Every team has bad games at home, and the Canes had such head-scratchers as a listless 2-0 loss to Calgary in January and the game against the New York Islanders on March 25 when the Canes fell behind 4-0 in the first period. But there never was the feeling of a real home-ice advantage being established.

“I don’t know if we ease up at home or what,” forward Nathan Gerbe said. “We should be full force and ready to go.”

Slow getting started

No one on the Canes seems to have a good answer for a string of poor starts to games – Carolina has trailed after the first period in 29 games this season, 12 at home.

“It really became a pattern in the last 20 games or so,” defenseman Ron Hainsey said this past week. “We tried to address it a number of ways but it didn’t seem to pan out. The first five to 10 minutes, home or away, were not great.

“We had our best first shift and really wanted to focus on that against the Islanders two weeks ago. Nine minutes later, we’re down 4-0. That’s hard to explain.”

The Canes went without morning skates on the day of games, then held them. Muller kept emphasizing the need, the urgency to play with early energy. But all too often, the Canes couldn’t generate early momentum, leading only once after the first period in their final 10 home games (and losing that one).

“Why that is, I don’t have a great reason for it,” Hainsey said.

The trend continued Thursday, in the Canes’ last home game. Washington’s Joel Ward scored 62 seconds into the game to give the Caps a 1-0 lead. So it went.

“It seems like we were chasing it a lot, falling behind,” Eric Staal said.

Powerless play

On paper, the power play looked potent. Muller went into the season knowing he could send out Eric Staal, Jeff Skinner, Alex Semin, Jordan Staal, Jiri Tlusty, Justin Faulk, Andrej Sekera and others on the power-play units.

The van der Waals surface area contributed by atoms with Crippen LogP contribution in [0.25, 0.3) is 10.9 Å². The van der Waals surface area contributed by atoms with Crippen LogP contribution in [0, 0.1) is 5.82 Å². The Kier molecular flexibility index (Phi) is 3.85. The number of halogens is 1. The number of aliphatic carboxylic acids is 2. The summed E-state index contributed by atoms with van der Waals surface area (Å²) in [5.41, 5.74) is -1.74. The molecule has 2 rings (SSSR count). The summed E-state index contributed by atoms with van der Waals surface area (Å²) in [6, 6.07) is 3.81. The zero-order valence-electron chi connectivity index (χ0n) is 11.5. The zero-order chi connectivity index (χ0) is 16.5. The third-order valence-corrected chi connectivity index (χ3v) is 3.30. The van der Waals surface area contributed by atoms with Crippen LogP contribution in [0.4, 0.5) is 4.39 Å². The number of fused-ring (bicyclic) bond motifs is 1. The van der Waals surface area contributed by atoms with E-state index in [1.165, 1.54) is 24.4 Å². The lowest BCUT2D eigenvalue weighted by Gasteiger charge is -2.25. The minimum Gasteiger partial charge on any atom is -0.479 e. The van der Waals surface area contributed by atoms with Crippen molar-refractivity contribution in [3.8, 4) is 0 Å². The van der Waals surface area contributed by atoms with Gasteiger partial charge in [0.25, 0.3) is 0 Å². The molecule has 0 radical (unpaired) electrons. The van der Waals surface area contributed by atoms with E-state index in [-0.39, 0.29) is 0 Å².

But nothing worked. There was too much hesitancy, too much over-passing and usually not enough net presence to make the goalies edgy and screen their vision. Game after game passed when a power-play goal could have been the difference in winning or at least squeezing a point out of a game.

“Too often it was like we were trying to score the perfect goal on the power play when we needed some dirty goals,” Rutherford said.

Eric Staal, who once feasted on power-play opportunities, has one power-play goal this season. Through Friday’s games, the Canes ranked 28th in the NHL in power-play percentage (14.4) despite a recent surge of seven power-play goals in the past 10 games.

The Canes are 23rd in the NHL in scoring at 2.47 goals a game. And while there has not been enough offensive punch in the lineup, the persistent power-play problem was a killer most of the season.

“I don’t think we had enough guys on our team with confidence where it needs to be,” Staal said.

Not getting their best

To reach the playoffs, the Canes needed solid years from their core, their best players – not necessarily career years, but good, solid years.

Eric Staal needed to be close to a point-a-game player and a forceful captain, bringing leadership on and off the ice. Jordan Staal needed to be more of an offensive producer. Semin needed to be a 30-goal scorer. So did Skinner. Defenseman Justin Faulk needed to continue his development and be more of a force on the back end.

And Cam Ward needed to stay healthy, return to the form and regain the consistency that once made him one of the NHL’s most dependable goalies – someone who played with the efficiency he showed in a 2-1 road win Friday against the Detroit Red Wings.

“To win in this league you have to have everybody going,” Rutherford said.

Injuries are unpredictable and all teams have them. But leadership has to be a constant. Effort has to be a constant. That’s what makes a playoff-caliber team.

Turns out, the Hurricanes didn’t measure up.

Alexander: 919-829-8945; Twitter: @ice_chip